1. Education
Send to a Friend via Email

Roman Weaponry

Here Are Some of the Roman Soldiers' Weapons

By

Image ID: 1619756  [Roman armor and accessories] (1810)

Image ID: 1619756 [Roman armor and accessories] (1810) Figures numbered (1-17). Written on border; "10-11 Fasces of lictors, 16-17 patterns of togas."

NYPL Digital Gallery

Roman Arsenals > Weapons

The late Republican era Roman historian Livy (c. 59 B.C.- A.D. 17) describes the basic set of armor and weapons a Roman soldier was to bring with him for military service, during the early period of Rome. At the time of the Servian reforms, during the regal period of legendary Rome (c. 753-c.509 B.C.), the populace was divided into six economic groups, the lowest not being required to serve in the military and five classes with a military responsibility. The first class was the richest, so its members were required to provide the most complete and best arms and weapons. These were the ones whose armor might protect them. Progressively lower requirements were made for the rest.

1st Class
Weapons and Armor

T. J. Cornell, in The Beginnings of Rome (a great starting point for those who want to learn about early Rome), says the first class wore the Greek Hoplite panoply. This is what Livy (1.43.2) says the first class had to provide for their own protection:

arma his imperata galea, clipeum, ocreae, lorica, omnia ex aere; haec ut tegumenta corporis essent: tela in hostem hastaque et gladius.

"Required arms for these were a galea (helmet), a Clipeus (round shield), ocreae (greaves), lorica (cuirass), all from bronze, for bodily protection; and for weapons against the enemy, a hasta (spear) and a gladius (sword)."

2nd Class

Livy says the following about the second class:

Secunda classis intra centum usque ad quinque et septuaginta milium censum instituta, et ex iis, senioribus iunioribusque, viginti conscriptae centuriae; arma imperata scutum pro clipeo et praeter loricam omnia eadem.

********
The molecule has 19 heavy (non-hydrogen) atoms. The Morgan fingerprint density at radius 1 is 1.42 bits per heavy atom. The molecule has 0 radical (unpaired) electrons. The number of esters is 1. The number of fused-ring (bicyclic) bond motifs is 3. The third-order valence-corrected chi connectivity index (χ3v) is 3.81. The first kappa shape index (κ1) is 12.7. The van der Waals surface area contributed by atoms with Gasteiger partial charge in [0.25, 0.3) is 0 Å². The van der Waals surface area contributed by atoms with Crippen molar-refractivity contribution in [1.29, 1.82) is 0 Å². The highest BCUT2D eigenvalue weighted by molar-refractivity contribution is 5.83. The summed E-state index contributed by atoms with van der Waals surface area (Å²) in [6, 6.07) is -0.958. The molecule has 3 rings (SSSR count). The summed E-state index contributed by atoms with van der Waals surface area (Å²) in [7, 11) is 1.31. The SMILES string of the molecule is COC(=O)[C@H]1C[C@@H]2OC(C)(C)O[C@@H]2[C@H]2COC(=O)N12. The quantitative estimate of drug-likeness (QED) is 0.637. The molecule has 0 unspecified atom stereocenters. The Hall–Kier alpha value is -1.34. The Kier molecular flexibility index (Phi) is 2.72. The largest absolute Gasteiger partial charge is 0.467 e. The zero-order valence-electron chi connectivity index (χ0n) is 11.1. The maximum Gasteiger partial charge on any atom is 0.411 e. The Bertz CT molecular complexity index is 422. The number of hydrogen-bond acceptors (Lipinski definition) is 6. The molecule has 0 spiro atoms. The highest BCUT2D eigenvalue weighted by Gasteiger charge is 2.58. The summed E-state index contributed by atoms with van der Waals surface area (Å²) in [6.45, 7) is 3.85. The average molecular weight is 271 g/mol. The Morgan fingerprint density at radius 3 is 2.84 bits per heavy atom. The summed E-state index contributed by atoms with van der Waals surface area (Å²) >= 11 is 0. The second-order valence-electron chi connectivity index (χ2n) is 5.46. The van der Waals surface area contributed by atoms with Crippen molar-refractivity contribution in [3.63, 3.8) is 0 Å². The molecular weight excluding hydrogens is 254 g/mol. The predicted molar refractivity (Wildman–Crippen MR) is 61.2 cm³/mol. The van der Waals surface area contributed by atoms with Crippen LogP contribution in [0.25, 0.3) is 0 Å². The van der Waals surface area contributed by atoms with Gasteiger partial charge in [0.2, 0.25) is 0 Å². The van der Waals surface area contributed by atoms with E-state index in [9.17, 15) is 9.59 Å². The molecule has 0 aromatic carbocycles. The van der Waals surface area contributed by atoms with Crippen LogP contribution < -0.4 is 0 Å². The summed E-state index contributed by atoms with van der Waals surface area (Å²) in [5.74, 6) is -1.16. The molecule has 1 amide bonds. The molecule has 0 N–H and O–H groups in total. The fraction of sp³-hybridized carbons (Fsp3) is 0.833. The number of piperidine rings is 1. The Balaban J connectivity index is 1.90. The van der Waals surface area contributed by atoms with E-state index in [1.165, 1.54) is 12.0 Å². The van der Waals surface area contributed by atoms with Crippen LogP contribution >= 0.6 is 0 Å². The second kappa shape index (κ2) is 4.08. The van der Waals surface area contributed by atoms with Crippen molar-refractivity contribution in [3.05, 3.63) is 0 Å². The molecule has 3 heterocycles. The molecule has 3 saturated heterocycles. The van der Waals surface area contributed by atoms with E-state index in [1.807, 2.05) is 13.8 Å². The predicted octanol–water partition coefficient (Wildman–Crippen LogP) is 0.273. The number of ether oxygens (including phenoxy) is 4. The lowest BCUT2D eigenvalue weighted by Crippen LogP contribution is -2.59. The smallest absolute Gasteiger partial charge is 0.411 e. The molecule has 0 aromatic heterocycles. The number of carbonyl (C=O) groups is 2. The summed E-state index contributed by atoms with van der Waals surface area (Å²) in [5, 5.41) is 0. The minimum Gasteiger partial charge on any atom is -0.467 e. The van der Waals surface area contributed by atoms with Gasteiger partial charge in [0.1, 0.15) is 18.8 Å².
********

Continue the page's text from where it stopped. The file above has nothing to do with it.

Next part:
"The Second Class consisted of those whose property amounted to between 75,000 and 100,000 lbs. weight of copper; they were formed, seniors and juniors together, into twenty centuries. Their regulation arms were the same as those of the First Class, except that they had an oblong wooden shield instead of the round brazen one and no coat of mail."
Livy Translation of 1.43

Instead of the bronze clipeum, the second class had a wooden shield or scutum and no coat of mail.

3rd Class

Tertiae classis in quinquaginta milium censum esse voluit; totidem centuriae et hae eodemque discrimine aetatium factae; nec de armis quicquam mutatum, ocreae tantum ademptae.

"The Third Class he formed of those whose property fell as low as 50,000 lbs.; these also consisted of twenty centuries, similarly divided into seniors and juniors. The only difference in the armour was that they did not wear greaves."
Livy Translation of 1.43

The third class didn't have to furnish greaves, but no new weapons.

4th Class

In the fourth class, the weapons and armor were slightly different because a javelin was added.

In quarta classe census quinque et viginti milium, totidem centuriae factae, arma mutata: nihil praeter hastam et verutum datum.

"In the Fourth Class were those whose property did not fall below 25,000 lbs. They also formed twenty centuries; their only arms were a spear and a javelin."
Livy Translation of 1.43

5th Class

In the fifth class, the weapons were cheap or readily available: slings and stones.

Overall List
Roman Personal Weapons and Armor

From the preceding passages in Livy

Galea - Roman helmet
Clipeus - Roman oval shield
Ocrea - Roman legging
Lorica - Roman coat of mail/leather or Cuirass
Hasta - Roman spear
Gladius - Roman sword.
Scutum - Roman rectangular shield
Verutum - Roman javelin.

Assorted other items of Roman armor and weaponry include:

Parma - Roman round shield
Balteus - Roman shield
Pilum - Roman javelin
Cassis - Roman helmet

See Catapults

©2014 About.com. All rights reserved.